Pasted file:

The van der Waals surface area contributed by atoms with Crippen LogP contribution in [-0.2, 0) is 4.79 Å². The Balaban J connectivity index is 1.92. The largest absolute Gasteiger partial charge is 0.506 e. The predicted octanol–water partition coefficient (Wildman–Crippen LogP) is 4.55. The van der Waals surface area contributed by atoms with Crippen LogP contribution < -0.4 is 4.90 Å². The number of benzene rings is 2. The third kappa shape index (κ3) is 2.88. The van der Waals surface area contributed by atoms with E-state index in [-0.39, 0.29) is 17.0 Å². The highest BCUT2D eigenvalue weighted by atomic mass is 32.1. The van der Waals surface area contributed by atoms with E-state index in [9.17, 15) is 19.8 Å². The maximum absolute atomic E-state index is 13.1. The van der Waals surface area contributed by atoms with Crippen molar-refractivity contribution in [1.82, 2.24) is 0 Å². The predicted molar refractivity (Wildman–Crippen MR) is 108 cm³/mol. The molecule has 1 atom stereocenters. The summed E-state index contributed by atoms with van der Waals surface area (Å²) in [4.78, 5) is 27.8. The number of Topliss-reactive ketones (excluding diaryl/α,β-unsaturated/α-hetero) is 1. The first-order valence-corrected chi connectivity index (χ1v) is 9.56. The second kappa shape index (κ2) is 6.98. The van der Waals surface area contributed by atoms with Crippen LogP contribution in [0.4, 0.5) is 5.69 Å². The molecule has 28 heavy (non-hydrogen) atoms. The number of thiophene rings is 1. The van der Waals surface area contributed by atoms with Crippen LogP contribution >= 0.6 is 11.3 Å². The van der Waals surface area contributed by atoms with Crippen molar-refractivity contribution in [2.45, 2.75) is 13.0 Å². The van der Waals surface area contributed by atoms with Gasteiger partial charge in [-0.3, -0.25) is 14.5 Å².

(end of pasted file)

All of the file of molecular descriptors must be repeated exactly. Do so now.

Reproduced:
The van der Waals surface area contributed by atoms with Crippen LogP contribution in [-0.2, 0) is 4.79 Å². The Balaban J connectivity index is 1.92. The largest absolute Gasteiger partial charge is 0.506 e. The predicted octanol–water partition coefficient (Wildman–Crippen LogP) is 4.55. The van der Waals surface area contributed by atoms with Crippen LogP contribution < -0.4 is 4.90 Å². The number of benzene rings is 2. The third kappa shape index (κ3) is 2.88. The van der Waals surface area contributed by atoms with E-state index in [-0.39, 0.29) is 17.0 Å². The highest BCUT2D eigenvalue weighted by atomic mass is 32.1. The van der Waals surface area contributed by atoms with E-state index in [9.17, 15) is 19.8 Å². The maximum absolute atomic E-state index is 13.1. The van der Waals surface area contributed by atoms with Crippen molar-refractivity contribution in [1.82, 2.24) is 0 Å². The predicted molar refractivity (Wildman–Crippen MR) is 108 cm³/mol. The molecule has 1 atom stereocenters. The summed E-state index contributed by atoms with van der Waals surface area (Å²) in [4.78, 5) is 27.8. The number of Topliss-reactive ketones (excluding diaryl/α,β-unsaturated/α-hetero) is 1. The first-order valence-corrected chi connectivity index (χ1v) is 9.56. The second kappa shape index (κ2) is 6.98. The van der Waals surface area contributed by atoms with Crippen LogP contribution in [0.4, 0.5) is 5.69 Å². The molecule has 28 heavy (non-hydrogen) atoms. The number of thiophene rings is 1. The van der Waals surface area contributed by atoms with Crippen LogP contribution >= 0.6 is 11.3 Å². The van der Waals surface area contributed by atoms with Crippen molar-refractivity contribution in [2.45, 2.75) is 13.0 Å². The van der Waals surface area contributed by atoms with Gasteiger partial charge in [-0.3, -0.25) is 14.5 Å².